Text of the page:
60.7 F
Los Angeles
Thursday, June 13, 2024

Travelers pay cancellation fees for nixing visits to Turkey

Must read

- Advertisement -
Building rubble covers Hatay, Turkey, after a powerful quake hit Turkey and Syria on Feb. 6. [YONHAP]
Building rubble covers Hatay, Turkey, after a powerful quake hit Turkey and Syria on Feb. 6. [YONHAP]

Travelers who canceled planned trips to Turkey in the wake of the Feb. 6 earthquake are facing a dilemma: go on their trips despite the disaster or pay exorbitant cancellation fees.

Kim Min-ju, a 31-year-old office worker who planned to go on a package tour on Feb. 19, had to cancel the trip after hearing about the devastating earthquake that hit Turkey and Syria.

Kim contacted the travel agency to make the cancelation but was told she would receive only a partial refund due to cancelation fees.

According to Kim, the agency told her it would keep 40 percent of the 1.2 million won ($945) she paid for the package tour as a cancellation fee.

That number would rise to 70 percent if she were to cancel less than 10 days before the scheduled departure date.

“The government is not banning travel to the area, and as the travel agency also does not recognize this as a case of force majeure, the agency says a full refund is impossible,” Kim said.

“I decided to cancel the trip since my friends and families were concerned that it’s dangerous to visit the country.”

Online communities have been flooded with inquiries regarding canceling trips to Turkey.

One person posted a question to an online travel website asking if travelers will go on planned trips to Turkey.

Many responded that they had canceled their trips after paying cancellation fees.

Some even said travel agencies refused to cancel their trips.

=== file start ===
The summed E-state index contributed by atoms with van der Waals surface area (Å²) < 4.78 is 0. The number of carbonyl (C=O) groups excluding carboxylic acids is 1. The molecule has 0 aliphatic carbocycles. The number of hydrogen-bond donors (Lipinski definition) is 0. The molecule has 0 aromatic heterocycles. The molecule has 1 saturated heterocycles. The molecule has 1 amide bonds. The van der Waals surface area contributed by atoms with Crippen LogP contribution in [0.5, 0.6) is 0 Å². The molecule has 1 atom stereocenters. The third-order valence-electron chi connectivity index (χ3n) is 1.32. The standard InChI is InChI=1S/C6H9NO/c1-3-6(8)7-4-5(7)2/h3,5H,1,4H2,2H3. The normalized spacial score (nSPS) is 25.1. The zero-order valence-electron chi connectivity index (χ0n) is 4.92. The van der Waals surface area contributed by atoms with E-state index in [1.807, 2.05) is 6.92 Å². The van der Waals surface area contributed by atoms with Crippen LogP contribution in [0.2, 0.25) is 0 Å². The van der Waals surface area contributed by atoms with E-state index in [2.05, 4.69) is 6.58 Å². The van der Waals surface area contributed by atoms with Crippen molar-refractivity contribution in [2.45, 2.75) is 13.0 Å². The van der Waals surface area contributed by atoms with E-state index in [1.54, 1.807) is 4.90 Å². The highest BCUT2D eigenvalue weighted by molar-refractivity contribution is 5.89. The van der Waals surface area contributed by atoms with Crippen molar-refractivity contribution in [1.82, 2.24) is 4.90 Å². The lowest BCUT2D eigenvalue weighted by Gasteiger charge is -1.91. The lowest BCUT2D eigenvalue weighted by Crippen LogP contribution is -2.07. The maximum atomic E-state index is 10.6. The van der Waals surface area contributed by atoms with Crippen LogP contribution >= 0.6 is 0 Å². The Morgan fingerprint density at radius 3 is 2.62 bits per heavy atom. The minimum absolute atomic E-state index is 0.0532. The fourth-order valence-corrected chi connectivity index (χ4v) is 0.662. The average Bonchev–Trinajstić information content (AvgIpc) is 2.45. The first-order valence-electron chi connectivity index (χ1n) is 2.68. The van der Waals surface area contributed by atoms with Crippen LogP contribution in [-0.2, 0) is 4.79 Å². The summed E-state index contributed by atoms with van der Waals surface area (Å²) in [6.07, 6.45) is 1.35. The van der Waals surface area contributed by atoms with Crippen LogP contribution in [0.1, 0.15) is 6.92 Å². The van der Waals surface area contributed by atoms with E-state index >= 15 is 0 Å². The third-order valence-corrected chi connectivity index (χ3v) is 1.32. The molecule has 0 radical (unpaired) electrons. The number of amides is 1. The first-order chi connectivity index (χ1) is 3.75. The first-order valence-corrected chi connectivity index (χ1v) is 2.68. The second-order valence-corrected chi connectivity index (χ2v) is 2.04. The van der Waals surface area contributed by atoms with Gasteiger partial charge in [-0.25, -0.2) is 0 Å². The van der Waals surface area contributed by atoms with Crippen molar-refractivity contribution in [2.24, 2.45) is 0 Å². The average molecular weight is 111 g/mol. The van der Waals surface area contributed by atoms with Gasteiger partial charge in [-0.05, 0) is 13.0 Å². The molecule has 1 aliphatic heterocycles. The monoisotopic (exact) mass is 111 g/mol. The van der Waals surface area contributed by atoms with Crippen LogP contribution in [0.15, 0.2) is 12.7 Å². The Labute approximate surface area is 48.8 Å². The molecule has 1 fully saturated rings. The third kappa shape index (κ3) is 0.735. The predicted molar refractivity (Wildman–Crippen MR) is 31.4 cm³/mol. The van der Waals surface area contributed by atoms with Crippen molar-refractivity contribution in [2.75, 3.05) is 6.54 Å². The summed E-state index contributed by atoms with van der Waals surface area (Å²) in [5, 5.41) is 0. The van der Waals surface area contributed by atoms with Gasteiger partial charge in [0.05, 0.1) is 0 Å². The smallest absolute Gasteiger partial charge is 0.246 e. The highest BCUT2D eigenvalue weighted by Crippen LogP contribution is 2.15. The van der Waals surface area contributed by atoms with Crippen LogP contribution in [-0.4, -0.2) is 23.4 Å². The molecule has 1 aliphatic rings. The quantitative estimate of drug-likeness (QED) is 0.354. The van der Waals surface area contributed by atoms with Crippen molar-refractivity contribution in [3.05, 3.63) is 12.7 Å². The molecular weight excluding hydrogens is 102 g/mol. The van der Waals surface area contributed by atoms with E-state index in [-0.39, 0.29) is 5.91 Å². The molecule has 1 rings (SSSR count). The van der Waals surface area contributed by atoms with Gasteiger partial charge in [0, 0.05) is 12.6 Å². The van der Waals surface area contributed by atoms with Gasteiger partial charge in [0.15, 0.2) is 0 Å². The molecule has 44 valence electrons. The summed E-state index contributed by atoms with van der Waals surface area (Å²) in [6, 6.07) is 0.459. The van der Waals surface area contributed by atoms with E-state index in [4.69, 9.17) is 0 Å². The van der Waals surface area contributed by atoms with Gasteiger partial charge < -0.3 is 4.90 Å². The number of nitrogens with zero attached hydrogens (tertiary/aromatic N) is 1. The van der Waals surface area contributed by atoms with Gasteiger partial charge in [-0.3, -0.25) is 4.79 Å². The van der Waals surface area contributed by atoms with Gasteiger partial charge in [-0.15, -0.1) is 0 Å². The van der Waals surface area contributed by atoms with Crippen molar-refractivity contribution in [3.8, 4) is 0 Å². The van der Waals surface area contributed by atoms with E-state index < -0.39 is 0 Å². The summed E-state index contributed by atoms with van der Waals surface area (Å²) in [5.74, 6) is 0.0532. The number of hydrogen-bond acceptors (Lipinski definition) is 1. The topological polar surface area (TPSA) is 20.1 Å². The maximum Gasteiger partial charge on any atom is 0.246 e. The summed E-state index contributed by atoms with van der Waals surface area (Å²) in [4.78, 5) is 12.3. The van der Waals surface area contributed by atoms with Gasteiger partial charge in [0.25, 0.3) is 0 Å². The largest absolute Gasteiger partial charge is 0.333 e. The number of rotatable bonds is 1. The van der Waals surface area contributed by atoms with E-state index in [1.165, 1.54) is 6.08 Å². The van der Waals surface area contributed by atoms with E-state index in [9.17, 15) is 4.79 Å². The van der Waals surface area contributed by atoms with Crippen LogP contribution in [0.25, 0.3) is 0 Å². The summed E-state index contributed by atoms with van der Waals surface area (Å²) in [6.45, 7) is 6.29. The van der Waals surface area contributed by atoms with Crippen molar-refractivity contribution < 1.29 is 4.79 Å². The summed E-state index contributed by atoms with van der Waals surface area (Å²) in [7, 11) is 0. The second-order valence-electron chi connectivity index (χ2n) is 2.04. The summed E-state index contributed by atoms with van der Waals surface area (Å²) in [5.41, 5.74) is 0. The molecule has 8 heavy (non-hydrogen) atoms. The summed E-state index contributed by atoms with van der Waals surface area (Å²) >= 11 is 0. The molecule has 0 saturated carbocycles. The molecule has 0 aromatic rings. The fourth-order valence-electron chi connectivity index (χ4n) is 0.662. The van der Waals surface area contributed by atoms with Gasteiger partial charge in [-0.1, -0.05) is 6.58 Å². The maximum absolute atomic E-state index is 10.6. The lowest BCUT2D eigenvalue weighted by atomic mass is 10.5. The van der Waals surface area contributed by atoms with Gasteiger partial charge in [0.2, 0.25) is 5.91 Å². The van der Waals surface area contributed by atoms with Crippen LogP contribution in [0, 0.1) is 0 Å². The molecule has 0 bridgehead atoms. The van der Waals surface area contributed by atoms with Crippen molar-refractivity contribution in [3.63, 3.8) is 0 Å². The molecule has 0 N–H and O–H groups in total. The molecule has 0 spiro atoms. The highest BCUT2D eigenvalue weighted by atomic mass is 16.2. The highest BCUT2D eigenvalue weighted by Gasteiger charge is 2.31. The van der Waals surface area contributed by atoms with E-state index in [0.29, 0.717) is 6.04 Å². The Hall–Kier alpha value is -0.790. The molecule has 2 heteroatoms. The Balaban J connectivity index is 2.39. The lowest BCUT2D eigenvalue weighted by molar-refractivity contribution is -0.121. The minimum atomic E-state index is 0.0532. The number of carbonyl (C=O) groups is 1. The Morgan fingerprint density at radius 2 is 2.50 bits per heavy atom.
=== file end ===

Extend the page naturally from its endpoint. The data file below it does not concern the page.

Korea’s Ministry of Foreign Affairs has not banned travel to Turkey, though it did issue special travel advisories on Feb. 7 recommending people avoid visiting the provinces of Kahramanmaras, Malatya, Adiyaman, Osmaniye, Adana and Hatay.

The ministry issued stronger advisories for four other provinces — Diyarbakir, Malatya, Gaziantep and Kilis — recommending that Korean nationals leave those regions.

According to travel agencies, most tourist spots in Turkey are located far away from the epicenter of the earthquake.

Cappadocia, the tourist spot believed to be closest to the epicenter of the quake, is over 300 kilometers away from the epicenter.

“In past disasters like the Tohoku earthquake of 2011 and the typhoon in Saipan, traveling agencies responded promptly as transportation was affected,” said a traveling agency spokesperson.

“But Turkey is a different matter.”

The Foreign Ministry said cancelations and refunds for travel packages are done according to travel companies’ terms of service as travel warnings imposed on parts of Turkey are only recommendations.

BY HWANG YEA-LIN, CHO JUNG-WOO [cho.jungwoo1@joongang.co.kr]